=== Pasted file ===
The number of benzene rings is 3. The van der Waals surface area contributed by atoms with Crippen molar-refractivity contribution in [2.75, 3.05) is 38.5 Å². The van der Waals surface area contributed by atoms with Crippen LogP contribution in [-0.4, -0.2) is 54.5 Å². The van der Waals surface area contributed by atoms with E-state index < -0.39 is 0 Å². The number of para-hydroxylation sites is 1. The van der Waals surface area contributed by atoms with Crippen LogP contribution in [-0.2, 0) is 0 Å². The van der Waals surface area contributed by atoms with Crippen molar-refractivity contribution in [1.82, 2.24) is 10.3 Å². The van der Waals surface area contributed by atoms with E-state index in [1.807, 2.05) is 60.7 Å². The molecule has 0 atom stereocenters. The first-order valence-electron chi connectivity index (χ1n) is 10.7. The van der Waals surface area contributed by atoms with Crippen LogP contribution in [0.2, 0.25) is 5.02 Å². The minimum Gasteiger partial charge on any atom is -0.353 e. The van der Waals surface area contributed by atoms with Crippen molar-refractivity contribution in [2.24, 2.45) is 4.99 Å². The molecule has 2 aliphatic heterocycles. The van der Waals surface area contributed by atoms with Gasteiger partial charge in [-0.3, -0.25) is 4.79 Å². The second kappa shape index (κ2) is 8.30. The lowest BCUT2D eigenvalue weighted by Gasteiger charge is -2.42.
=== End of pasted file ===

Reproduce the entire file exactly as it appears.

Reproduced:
The number of benzene rings is 3. The van der Waals surface area contributed by atoms with Crippen molar-refractivity contribution in [2.75, 3.05) is 38.5 Å². The van der Waals surface area contributed by atoms with Crippen LogP contribution in [-0.4, -0.2) is 54.5 Å². The van der Waals surface area contributed by atoms with E-state index < -0.39 is 0 Å². The number of para-hydroxylation sites is 1. The van der Waals surface area contributed by atoms with Crippen LogP contribution in [-0.2, 0) is 0 Å². The van der Waals surface area contributed by atoms with Crippen molar-refractivity contribution in [1.82, 2.24) is 10.3 Å². The van der Waals surface area contributed by atoms with E-state index in [1.807, 2.05) is 60.7 Å². The molecule has 0 atom stereocenters. The first-order valence-electron chi connectivity index (χ1n) is 10.7. The van der Waals surface area contributed by atoms with Crippen LogP contribution in [0.2, 0.25) is 5.02 Å². The minimum Gasteiger partial charge on any atom is -0.353 e. The van der Waals surface area contributed by atoms with Crippen molar-refractivity contribution in [2.24, 2.45) is 4.99 Å². The molecule has 2 aliphatic heterocycles. The van der Waals surface area contributed by atoms with Gasteiger partial charge in [-0.3, -0.25) is 4.79 Å². The second kappa shape index (κ2) is 8.30. The lowest BCUT2D eigenvalue weighted by Gasteiger charge is -2.42.